Tuesday, January 26, 2021

Edinburgh Postnatal Depression Scale May Detect More Than Depression in Early Pregnancy

Screening women in early pregnancy with the Edinburgh Postnatal Depression Scale (EPDS) may help to detect women experiencing more than depression symptoms alone, suggests a study Acta Obstetricia et Gynecologica Scandinavica.

Caroline Lilliecreutz, M.D., Ph.D., of the University Hospital Link√∂ping in Sweden and colleagues analyzed data collected from more than 2,200 Swedish-speaking women receiving prenatal care in Link√∂ping during their first trimester of pregnancy. The women, aged 18 and older, were screened using the EPDS (a 10‐item self‐report scale designed to screen for postnatal depression) before their 14th week of pregnancy. A woman was considered to have screened positive for depression if she had an EPDS score of ≥13 or any indication of thoughts of harming herself (scoring one to three points on item 10 on the EPDS while having a total score <13). The women who screened positive on the EPDS were then evaluated using a structured diagnostic interview known as the Primary Care Evaluation of Mental Disorders. They were also asked questions about substance misuse, partner abuse, financial problems, serious life events (such as a death of a close relative or life-threatening trauma), sleep disturbances, and more. The researchers then compared the medical records of women who screened positive on the EPDS with a group of 150 women who had EPDS scores of 12 or lower.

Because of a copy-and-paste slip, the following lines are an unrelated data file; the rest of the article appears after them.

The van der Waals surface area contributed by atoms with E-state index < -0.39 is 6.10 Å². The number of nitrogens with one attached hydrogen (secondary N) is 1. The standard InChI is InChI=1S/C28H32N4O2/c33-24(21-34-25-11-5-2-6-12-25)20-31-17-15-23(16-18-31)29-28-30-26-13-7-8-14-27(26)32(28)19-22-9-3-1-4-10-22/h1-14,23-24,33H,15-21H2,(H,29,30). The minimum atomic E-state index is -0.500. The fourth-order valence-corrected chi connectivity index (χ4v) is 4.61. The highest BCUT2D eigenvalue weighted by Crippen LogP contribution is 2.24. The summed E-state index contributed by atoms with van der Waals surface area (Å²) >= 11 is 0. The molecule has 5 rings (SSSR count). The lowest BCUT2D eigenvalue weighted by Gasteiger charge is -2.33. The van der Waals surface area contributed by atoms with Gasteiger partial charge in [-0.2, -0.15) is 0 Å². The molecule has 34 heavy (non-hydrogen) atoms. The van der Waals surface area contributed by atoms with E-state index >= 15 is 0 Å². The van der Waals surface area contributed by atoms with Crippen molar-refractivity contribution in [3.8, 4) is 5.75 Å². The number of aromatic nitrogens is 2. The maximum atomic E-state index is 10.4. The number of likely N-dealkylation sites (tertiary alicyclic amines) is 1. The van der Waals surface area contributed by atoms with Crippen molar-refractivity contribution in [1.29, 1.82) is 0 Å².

Of the 149 pregnant women who scored 13 or higher on the EPDS, 126 (85%) were diagnosed during the face‐to‐face interview with a current mental disorder or risk factor for mental disorders, Lilliecreutz and colleagues reported. Among these women, 36% were diagnosed with depression, nearly 15% were diagnosed with an anxiety disorder, 48% had a history of depression, and nearly 21% reported a severe fear of childbirth. Among the women who screened negative, only three (2%) presented with symptoms of depression during pregnancy. Compared with women who screened negative on the EPDS, those who screened positive were more often smokers (16% vs 1%), unemployed (20% vs 1%), or on sick leave (25% vs 14%) during pregnancy.

“The EPDS is constructed for the detection of depressive symptoms, but in this study, we have also shown that the presumption that EPDS scores >12 only indicate probable depression is an oversimplification,” Lilliecreutz and colleagues wrote. “This study shows that the EPDS might be a helpful tool for ... identifying women in early pregnancy who are suffering from different types of mental disorders or risk factors for mental disorders.”

For related information, see the Psychiatric News article “Suicide, Overdose Are Significant Contributors to Pregnancy-Related Maternal Deaths.”

(Image: iStock/kjekol)

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